Disabilities, Access and Inclusion co-leads Deborah Stienstra and John Beaton take an intersectional approach to disability studies. Cluster projects include livelihoods and disabilities, women with disabilities, and indigenous approaches to disabilities. The cluster provides knowledge kits for inclusive practices and actionable tools. Further, the cluster considers Canadian and international disability legislation and seeks to evaluate and inform social policy to facilitate the inclusion of workers with disabilities. Disabilities, Access and Inclusion highlights the importance of the participation of people with disabilities, particularly the participation of women with disabilities.
Current and Future Projects:
Disabilities and Livelihoods in Canada
Livelihoods describe means to secure the necessities of life -- through paid work, caregiving, volunteering, market gardens, fishing, artistry, trading, among others. Livelihoods are not only the capabilities, assets and activities required for maintaining life, but also the ability to sustain these in the context of stress and shocks, over time and for future generations, and contribute benefits at the local and global levels over the short and long term. With employment rates among people with disabilities in Canada at less than 50 percent, and a resultingreliance on government transfers, we ask: how do people with disabilities in Canada survive, let alone thrive? People with disabilities continue to respond imaginatively by finding alternatives to paid work to sustain themselves and their families. This disjuncture between policy and lived experiences suggests an important and under-explored research area. The Disability and Livelihoods partnership will 1) examine how livelihoods interact with diverse experiences of disability in Canada and 2) begin to develop a strong, practical, and conceptual livelihoods approach to work and families research.
Transforming Knowledge and Activism for Inclusion Through Engaging Girls and Women with Disabilities in Vietnam in Participatory Research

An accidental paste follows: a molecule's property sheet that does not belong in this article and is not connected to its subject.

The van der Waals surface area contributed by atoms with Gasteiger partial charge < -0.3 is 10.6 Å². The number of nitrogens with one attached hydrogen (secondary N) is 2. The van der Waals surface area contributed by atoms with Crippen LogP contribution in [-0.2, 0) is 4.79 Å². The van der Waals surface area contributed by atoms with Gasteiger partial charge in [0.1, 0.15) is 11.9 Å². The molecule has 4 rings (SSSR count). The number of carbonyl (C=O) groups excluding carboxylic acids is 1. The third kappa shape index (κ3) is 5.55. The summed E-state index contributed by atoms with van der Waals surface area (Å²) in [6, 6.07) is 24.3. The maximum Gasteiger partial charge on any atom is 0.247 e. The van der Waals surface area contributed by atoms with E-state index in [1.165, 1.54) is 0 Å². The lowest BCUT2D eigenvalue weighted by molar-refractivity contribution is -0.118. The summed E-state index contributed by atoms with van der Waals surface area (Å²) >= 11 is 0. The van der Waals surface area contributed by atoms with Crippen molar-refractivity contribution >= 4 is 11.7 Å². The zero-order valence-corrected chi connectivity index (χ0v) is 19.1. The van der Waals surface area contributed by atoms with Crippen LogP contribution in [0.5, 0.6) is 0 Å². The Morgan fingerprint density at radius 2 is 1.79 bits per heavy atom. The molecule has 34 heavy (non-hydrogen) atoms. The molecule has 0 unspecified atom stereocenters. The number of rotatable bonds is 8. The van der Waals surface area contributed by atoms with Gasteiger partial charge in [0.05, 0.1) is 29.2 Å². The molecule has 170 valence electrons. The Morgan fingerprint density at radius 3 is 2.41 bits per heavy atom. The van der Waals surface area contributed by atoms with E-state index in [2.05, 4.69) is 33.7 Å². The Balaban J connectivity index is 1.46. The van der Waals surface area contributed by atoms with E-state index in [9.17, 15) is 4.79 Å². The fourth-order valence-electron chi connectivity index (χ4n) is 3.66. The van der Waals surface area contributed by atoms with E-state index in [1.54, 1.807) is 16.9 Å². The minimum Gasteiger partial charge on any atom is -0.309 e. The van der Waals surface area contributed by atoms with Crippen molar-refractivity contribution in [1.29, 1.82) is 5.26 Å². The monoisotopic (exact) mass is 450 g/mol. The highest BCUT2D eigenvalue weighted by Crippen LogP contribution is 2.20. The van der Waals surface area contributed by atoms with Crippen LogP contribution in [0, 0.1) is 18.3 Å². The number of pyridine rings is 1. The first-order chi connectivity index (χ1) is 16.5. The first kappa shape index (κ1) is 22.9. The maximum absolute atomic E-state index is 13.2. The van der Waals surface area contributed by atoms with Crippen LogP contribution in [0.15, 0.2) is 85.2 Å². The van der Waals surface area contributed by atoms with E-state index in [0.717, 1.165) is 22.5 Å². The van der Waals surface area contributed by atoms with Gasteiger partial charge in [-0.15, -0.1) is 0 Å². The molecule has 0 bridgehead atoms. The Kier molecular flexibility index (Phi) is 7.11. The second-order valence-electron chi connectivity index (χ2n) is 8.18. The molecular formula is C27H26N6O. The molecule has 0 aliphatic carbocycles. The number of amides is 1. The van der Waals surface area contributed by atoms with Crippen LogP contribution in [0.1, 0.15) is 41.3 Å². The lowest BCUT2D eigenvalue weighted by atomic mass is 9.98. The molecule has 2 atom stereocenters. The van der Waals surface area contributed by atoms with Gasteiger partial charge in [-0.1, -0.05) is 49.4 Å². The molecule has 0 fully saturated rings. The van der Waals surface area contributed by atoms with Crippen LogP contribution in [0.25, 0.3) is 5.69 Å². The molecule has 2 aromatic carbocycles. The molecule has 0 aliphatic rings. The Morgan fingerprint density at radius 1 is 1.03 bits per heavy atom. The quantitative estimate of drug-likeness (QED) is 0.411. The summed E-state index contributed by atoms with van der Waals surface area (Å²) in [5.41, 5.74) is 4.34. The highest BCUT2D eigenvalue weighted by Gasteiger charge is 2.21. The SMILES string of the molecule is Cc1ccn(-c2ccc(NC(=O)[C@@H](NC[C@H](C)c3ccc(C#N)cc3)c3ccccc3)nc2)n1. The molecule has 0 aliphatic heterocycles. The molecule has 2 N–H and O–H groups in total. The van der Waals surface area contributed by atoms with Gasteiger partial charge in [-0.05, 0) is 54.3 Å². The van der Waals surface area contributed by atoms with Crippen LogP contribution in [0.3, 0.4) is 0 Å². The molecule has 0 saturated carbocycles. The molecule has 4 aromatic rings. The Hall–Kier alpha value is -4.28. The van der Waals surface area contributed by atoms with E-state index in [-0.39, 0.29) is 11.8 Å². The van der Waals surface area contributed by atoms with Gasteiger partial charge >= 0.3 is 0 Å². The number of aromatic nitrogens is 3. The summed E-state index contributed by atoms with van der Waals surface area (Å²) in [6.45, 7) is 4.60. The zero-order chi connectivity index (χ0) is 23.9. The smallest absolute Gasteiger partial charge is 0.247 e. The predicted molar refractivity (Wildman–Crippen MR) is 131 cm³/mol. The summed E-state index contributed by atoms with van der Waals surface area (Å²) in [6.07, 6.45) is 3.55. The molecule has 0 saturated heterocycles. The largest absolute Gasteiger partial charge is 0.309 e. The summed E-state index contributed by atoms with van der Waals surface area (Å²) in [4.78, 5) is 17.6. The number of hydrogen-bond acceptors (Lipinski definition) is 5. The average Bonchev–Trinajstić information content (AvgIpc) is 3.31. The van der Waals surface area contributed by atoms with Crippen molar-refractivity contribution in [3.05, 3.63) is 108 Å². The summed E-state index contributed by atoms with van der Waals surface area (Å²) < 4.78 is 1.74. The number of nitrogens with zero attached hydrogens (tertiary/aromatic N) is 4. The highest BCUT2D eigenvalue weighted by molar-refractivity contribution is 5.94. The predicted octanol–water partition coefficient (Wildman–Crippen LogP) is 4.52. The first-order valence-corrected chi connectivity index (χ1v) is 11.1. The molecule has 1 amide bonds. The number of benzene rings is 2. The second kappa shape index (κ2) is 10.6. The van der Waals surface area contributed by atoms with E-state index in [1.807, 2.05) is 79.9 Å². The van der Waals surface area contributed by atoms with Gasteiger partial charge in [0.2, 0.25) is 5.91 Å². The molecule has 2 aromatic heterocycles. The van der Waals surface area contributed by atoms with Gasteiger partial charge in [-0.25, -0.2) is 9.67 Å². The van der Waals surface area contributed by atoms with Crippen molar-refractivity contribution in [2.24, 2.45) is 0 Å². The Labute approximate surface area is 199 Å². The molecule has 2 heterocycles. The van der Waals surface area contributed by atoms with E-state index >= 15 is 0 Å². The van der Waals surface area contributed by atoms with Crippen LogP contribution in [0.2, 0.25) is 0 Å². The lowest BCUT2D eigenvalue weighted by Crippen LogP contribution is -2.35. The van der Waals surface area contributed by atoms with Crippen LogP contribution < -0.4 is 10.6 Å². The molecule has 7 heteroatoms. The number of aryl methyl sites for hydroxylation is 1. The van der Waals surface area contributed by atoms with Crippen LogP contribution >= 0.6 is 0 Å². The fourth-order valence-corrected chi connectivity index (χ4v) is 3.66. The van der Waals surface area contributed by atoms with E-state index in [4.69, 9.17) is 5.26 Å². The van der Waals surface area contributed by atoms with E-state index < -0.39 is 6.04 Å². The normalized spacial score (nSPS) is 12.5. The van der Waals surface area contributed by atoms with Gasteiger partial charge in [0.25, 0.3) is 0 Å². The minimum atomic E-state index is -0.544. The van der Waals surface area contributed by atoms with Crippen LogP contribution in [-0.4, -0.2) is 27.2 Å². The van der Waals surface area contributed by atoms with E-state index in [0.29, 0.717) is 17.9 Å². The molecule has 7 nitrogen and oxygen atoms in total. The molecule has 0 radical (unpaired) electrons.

Little is known about the situation of girls with disabilities in the global South. Despite growing research in disability studies and girlhood studies, there is still a gap of knowledge in relation to the inclusion of girls with disabilities in the global South. Building on a pilot project on educational rights for girls with disabilities in Vietnam, this study is developing theoretical and methodological interventions to engage and advance knowledge on educational rights for girls with disabilities in Vietnam as a part of global South.
It is a timely response to the exclusion of disabled girls and women from research production. Its interdisciplinary and participatory framework engages disabled girls in claiming their rights, while at the same time building capacity of disabled women to become co-researchers with the research team. As such, the study benefits academics and activists for disability rights, children’s rights, girls’ education and inclusive education. It connects academics and activists through inclusive and community-based methodological approaches. This study will also be of benefit for the disability community, the UN, and NGOs through its advocacy work for disability rights and children’s rights in global contexts.
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